Hurricane Ida became the most destructive storm of the busy 2021 Atlantic hurricane season, which ended Nov. 30. It was one of eight named storms to hit the U.S. as the season exhausted the list of 21 tropical storm names for only the third year on record.
While many New Orleans residents breathed a sigh of relief as Ida’s storm surge subsided, the damage outside the city’s levee system was devastating.
In St. John the Baptist Parish, about 30 miles northwest of New Orleans, Ida’s storm surge flooded the largest town, LaPlace, whose residents have faced many natural disasters over the years. Most LaPlace residents couldn’t afford to evacuate. When the storm hit, people pleaded for boat rescues. Two months later, residents were still waiting for repairs, and some were contemplating leaving permanently.
Native communities living in the bayous of coastal Louisiana are also facing the risk of permanent displacement. One example is the Houma people, who saw many of their homes damaged or destroyed. The Houma have been recognized by the state as a tribe since 1972 but are not recognized by the federal government and thus are not eligible for federal community assistance. Instead, members apply for assistance as private citizens. Many were left without housing, and their displacement erodes the Houma’s sense of community and connection to their land.
FEMA aid favors wealthier homeowners
In many parts of the U.S., the legacy of segregation means that low-income communities are more likely to live in high-risk areas. When Hurricane Harvey flooded Houston in 2017, for example, low-income neighborhoods were most affected. According to the Greater Houston Flood Mitigation Consortium, a quarter of affordable, multifamily housing lies within a currently mapped floodplain and is vulnerable to future flooding.
As disasters become more frequent in a warming climate, low-income people without adequate assistance in flood- and hurricane-prone areas are likely to be permanently displaced because it will be too costly to try to rebuild.
Agencies like the Federal Emergency Management Agency, the Army Corps of Engineers and the Department of Housing and Urban Development all respond to climate-related emergencies. But the absence of any central coordinating agency means the government’s response tends to be disorganized and can even contribute to deepening inequalities.
FEMA, the main source of post-disaster funding, focuses primarily on recovery and reconstruction of property, which favors homeowners and wealthier individuals. The aid is allocated based on cost-benefit calculations designed to minimize taxpayer risk.
When property values are higher, FEMA’s payments for damages are higher, making it easier for wealthier neighborhoods to rebuild. As a result, the majority of the funds are not given to those who need them most but rather to those whose property is worth more.
People with more resources can also apply more easily for aid, whereas the application process can be too complicated and demanding for those without access to up-to-date information and internet service.
FEMA’s Individual Assistance Program provides financial assistance to those who are uninsured, but the program cannot pay for all disaster-related losses. Federal assistance comes either as a loan or as a FEMA grant of about US$5,000 per household. But the average flood insurance claim in 2018 exceeded $40,000, according to FEMA.
The National Flood Insurance Program helps those who can afford the insurance. But those who are uninsured aren’t able to recover their losses. Disaster cycles ensue in which those who are most at risk cannot access funding either to prepare for disasters or to recover from them.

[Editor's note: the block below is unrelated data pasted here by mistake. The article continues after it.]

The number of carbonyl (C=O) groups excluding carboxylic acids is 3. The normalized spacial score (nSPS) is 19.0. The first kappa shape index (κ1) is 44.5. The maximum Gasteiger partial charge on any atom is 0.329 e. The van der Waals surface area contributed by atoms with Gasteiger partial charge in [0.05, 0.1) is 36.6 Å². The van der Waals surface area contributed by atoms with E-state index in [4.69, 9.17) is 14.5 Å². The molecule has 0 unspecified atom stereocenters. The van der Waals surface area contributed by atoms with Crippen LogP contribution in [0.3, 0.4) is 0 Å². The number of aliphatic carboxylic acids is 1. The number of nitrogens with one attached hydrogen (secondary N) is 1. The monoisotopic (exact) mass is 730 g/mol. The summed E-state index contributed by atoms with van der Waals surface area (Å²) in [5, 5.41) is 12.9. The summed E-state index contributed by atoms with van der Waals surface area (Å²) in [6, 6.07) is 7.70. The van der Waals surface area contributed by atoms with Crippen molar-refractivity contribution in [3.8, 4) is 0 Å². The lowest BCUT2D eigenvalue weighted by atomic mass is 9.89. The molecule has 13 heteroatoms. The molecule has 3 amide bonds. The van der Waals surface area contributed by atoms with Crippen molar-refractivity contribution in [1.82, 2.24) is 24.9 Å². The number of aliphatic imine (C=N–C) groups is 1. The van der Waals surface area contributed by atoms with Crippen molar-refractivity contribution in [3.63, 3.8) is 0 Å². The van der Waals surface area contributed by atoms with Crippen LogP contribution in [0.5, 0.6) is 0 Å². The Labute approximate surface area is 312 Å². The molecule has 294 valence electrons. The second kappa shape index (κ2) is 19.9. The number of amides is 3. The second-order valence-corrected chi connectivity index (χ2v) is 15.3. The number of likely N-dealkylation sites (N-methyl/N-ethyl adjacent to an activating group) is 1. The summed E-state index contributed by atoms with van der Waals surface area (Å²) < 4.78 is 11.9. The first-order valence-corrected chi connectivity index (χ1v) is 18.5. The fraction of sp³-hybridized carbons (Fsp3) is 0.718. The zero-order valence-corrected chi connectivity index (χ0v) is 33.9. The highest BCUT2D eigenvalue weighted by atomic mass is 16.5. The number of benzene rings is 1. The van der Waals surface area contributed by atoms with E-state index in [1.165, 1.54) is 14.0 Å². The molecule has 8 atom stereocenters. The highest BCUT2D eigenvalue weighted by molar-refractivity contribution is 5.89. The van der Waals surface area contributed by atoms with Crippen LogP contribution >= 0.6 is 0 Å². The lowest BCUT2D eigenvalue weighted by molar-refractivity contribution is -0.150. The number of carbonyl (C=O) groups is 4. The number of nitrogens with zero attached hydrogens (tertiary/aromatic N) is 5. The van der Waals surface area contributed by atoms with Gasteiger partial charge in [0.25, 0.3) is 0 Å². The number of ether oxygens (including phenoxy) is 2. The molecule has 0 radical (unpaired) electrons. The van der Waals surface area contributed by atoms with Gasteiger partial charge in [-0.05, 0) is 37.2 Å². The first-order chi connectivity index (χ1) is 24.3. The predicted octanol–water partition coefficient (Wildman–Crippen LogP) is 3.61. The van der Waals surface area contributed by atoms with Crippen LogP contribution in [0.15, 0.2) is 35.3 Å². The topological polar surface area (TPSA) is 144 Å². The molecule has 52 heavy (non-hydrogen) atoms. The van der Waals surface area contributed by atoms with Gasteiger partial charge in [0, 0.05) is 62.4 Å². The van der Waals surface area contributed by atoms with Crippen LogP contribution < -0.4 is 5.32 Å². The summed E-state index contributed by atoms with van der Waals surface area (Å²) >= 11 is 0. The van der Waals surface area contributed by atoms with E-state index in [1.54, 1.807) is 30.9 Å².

For example, in cases of urban flooding, families who own homes can get up to $30,000 in FEMA grants for rebuilding and recovery. If they have higher incomes, they can also benefit from a tax refund. Wealthier individuals are also more likely to apply for Small Business Administration low-interest disaster loans.
Additionally, richer individuals and families often receive help from their employers and have more flexibility in terms of taking time off to recover and take care of their families. Low-income families generally do not have the luxury to step away from their jobs, and many even lose them as a result of climate-related disaster and business closures.
This means that those with wealth and high incomes experience a very different recovery process than those with fewer possessions and lower income. Climate disasters can drive less-privileged people and people who don’t own property into debt as they become displaced, lose their jobs and must pay higher housing and rent prices due to reduced housing availability.
How government could help
Social scientists have been saying for decades that natural disasters exacerbate inequalities. New Orleans and Houston are just two examples of the inadequacy of short-term emergency responses.
The U.S. government can minimize the risks and the impact of displacement by planning and preparing for both slow- and rapid-onset events.
It can move from a disaster response that is focused on recovering property to one focused on protecting those most at risk. The federal government is starting to make some moves in this direction. In September 2021, it expanded the forms of assistance offered. It also expanded the types of home ownership and occupancy documents it accepts, a change meant to help those in homes passed down through generations who lack clear ownership documents. These changes now need to be publicized as part of a wider government strategy to increase protection for low-income residents.
Ideally, the government could set up an agency focused on climate-related migration and displacement to research how at-risk areas will be affected and work with residents to find solutions. In our experience, the most effective agencies are those that work closely with local communities.
Strengthening protection in at-risk areas and supporting low-income communities recovering from disasters can help reduce economic and political polarization, population loss and economic decline, and boost protection for all.
This article was updated Dec. 1 with the 2021 hurricane season’s final numbers.
Marina Lazetic, Senior Research Analyst and Ph.D. Candidate in Human Security, The Fletcher School, Tufts University and Karen Jacobsen, Henry J. Leir Chair in Global Migration, Fletcher School of Law & Diplomacy, Tufts University
Read the full story at Waste Dive.
With new funding and award recognition, the Chicago-based startup’s goals include quantifying the savings from reuse and having more large enterprises adopt its platform.
Read the full story at Azo Nano.
An article published in the journal Materials Today Nano describes a novel approach of preparing composite materials to be used in next-generation lithium-ion batteries. The authors present an ingenious solution of utilizing silicon cutting waste powder by developing nanoporous composites of silicon which can then be used to manufacture high discharge capacity lithium-ion anodes with significant cycling performance.